#1 In Satya Yuga, there was a King named Indradyumna who ruled over a Kingdom identified as Malav. He was of exemplary character and a great devotee of Vishnu, the Supreme Lord. He belonged to the same lineage as Lord Brahma and was his twenty-fifth descendant.
#2 King Indradyumna once asked his royal priest if there was any holy place in this world where he could behold the Supreme Lord with his own eyes.
#3 The temple priest then summoned numerous people who had undertaken extensive pilgrimages to holy places. He placed before them the same question that the king had asked him the other day. One of the pilgrims exclaimed that he indeed knew of a place where one could behold the Supreme Lord.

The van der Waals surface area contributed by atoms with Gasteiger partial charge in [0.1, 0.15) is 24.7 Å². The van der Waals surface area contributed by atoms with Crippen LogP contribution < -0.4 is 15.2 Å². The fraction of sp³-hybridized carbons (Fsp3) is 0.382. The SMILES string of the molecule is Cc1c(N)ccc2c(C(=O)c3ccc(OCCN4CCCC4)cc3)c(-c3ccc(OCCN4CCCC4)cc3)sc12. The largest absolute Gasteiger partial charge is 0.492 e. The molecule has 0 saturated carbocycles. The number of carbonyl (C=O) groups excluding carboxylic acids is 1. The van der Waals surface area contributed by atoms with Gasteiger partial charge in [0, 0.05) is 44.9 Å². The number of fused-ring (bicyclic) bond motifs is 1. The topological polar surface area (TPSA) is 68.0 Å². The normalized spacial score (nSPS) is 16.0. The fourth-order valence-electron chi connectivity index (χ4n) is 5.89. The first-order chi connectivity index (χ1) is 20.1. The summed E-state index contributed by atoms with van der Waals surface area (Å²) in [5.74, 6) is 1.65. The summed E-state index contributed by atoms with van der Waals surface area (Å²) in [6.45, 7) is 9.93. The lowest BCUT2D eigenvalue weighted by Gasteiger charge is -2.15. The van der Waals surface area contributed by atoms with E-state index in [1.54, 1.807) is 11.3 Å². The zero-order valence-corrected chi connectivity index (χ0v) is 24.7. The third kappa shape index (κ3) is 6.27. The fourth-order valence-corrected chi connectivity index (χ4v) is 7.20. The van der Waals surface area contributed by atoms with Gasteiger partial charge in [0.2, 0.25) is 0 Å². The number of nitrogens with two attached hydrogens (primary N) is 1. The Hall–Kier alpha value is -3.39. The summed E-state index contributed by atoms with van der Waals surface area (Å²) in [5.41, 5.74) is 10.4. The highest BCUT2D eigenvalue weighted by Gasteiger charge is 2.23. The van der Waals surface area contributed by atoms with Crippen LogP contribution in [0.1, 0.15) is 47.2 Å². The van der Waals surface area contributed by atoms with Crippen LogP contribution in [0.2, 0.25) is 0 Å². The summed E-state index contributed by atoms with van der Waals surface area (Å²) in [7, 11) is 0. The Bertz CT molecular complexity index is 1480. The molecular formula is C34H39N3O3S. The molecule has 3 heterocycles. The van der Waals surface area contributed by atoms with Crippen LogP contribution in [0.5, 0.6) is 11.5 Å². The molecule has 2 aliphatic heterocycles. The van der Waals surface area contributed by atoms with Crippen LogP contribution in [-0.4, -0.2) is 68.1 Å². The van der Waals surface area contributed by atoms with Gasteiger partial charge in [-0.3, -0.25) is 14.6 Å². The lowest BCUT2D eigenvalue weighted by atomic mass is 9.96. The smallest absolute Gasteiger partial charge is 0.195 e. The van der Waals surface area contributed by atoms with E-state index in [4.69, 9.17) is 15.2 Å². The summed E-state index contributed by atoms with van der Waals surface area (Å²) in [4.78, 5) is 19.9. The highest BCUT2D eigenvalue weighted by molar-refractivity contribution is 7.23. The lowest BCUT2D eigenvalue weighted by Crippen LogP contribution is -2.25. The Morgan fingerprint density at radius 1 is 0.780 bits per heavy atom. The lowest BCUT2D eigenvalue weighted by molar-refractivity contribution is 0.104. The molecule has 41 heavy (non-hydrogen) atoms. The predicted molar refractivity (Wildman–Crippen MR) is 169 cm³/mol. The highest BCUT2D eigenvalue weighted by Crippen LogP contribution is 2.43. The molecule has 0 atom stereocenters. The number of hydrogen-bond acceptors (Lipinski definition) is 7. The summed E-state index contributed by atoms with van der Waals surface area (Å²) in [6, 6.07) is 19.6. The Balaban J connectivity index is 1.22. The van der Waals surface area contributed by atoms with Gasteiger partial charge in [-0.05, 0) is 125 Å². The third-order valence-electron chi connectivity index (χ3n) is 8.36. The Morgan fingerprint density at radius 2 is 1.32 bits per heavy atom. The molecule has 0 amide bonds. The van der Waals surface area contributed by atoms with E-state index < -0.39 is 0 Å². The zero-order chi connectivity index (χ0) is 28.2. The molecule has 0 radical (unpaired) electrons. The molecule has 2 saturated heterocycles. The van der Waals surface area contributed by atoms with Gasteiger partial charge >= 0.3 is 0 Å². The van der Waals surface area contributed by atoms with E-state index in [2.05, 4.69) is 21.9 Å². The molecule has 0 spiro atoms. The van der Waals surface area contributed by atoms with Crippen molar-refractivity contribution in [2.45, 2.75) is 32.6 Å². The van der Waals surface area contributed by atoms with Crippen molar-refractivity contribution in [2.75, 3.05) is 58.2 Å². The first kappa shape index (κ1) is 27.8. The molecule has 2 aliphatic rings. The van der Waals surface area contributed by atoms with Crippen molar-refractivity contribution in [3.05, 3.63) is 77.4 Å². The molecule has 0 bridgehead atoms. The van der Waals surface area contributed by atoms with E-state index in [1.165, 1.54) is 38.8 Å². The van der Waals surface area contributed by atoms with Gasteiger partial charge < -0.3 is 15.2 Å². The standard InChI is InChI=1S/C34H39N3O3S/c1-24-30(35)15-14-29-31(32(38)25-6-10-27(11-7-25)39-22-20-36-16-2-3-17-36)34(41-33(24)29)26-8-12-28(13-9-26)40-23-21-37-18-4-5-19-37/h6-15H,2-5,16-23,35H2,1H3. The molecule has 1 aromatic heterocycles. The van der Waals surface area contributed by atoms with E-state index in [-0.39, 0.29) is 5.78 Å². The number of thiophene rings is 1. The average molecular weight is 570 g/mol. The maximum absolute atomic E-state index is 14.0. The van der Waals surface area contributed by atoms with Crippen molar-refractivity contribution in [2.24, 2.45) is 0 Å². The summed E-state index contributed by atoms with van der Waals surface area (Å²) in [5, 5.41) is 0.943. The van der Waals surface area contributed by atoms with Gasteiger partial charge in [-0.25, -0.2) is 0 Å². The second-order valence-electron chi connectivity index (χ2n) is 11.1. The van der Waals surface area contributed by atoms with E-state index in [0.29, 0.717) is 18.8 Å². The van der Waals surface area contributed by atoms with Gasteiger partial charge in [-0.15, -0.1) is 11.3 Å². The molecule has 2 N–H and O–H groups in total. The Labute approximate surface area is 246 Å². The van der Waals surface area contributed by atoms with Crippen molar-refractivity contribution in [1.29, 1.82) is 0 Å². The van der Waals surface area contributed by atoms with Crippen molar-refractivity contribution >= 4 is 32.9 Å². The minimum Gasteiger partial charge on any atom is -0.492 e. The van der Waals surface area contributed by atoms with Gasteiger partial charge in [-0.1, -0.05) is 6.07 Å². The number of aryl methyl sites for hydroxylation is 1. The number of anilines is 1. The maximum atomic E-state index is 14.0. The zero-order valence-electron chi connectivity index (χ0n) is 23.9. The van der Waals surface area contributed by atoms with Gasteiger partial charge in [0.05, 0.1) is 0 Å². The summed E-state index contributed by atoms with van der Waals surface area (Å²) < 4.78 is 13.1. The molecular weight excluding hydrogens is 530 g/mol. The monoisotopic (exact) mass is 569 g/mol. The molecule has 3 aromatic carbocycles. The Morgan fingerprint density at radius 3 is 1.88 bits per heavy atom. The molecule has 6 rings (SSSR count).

#4 Alluding to the present Indian state of Orissa, the pilgrim described that towards the south of this state, on the shores of the ocean, existed Sri Purusottama kshetra (the land of Purusottama – the Supreme Lord). Within Purusottama Kshetra lies a mountain named ‘Nilgiri’ and it is encircled with dense forests on all sides. On the top of this mountain, exists a giant banyan tree that is sometimes also referred to as ‘Kalpa-vata’. To the west of this place, is a beautiful lake called ‘Rohini-Kunda’ whose blessed waters grant liberation to whoever touches it. To the east of the Nilgiri mountains, Lord Vasudeva is worshiped in His enchanting deity form (Neela Madhava) that is embellished with blue gems. The blue Deity is exceedingly effulgent and beautiful. Anyone who bathes at Rohini Kunda and then beholds this beautiful deity achieves freedom from this material world. Towards the west of this deity lies an ashram called ‘Sabara Deepak’.